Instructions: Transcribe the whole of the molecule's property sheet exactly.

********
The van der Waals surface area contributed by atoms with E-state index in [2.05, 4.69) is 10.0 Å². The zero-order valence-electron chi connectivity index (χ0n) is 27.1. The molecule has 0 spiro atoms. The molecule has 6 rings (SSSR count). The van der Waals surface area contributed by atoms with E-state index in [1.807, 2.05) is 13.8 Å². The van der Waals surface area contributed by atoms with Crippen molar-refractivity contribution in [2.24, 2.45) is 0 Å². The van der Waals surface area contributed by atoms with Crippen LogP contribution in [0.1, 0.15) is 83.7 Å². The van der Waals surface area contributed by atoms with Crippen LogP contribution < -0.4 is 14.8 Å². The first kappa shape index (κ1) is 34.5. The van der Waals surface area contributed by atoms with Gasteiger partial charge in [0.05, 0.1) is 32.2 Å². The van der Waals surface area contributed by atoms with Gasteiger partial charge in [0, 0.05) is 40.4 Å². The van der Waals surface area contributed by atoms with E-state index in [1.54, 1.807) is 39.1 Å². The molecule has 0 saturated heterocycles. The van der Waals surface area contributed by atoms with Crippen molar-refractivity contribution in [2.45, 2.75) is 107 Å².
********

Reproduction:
The van der Waals surface area contributed by atoms with E-state index in [2.05, 4.69) is 10.0 Å². The zero-order valence-electron chi connectivity index (χ0n) is 27.1. The molecule has 0 spiro atoms. The molecule has 6 rings (SSSR count). The van der Waals surface area contributed by atoms with E-state index in [1.807, 2.05) is 13.8 Å². The van der Waals surface area contributed by atoms with Crippen molar-refractivity contribution in [2.24, 2.45) is 0 Å². The van der Waals surface area contributed by atoms with Crippen LogP contribution in [0.1, 0.15) is 83.7 Å². The van der Waals surface area contributed by atoms with Crippen LogP contribution < -0.4 is 14.8 Å². The first kappa shape index (κ1) is 34.5. The van der Waals surface area contributed by atoms with Gasteiger partial charge in [0.05, 0.1) is 32.2 Å². The van der Waals surface area contributed by atoms with Gasteiger partial charge in [0, 0.05) is 40.4 Å². The van der Waals surface area contributed by atoms with E-state index in [1.54, 1.807) is 39.1 Å². The molecule has 0 saturated heterocycles. The van der Waals surface area contributed by atoms with Crippen molar-refractivity contribution in [2.45, 2.75) is 107 Å².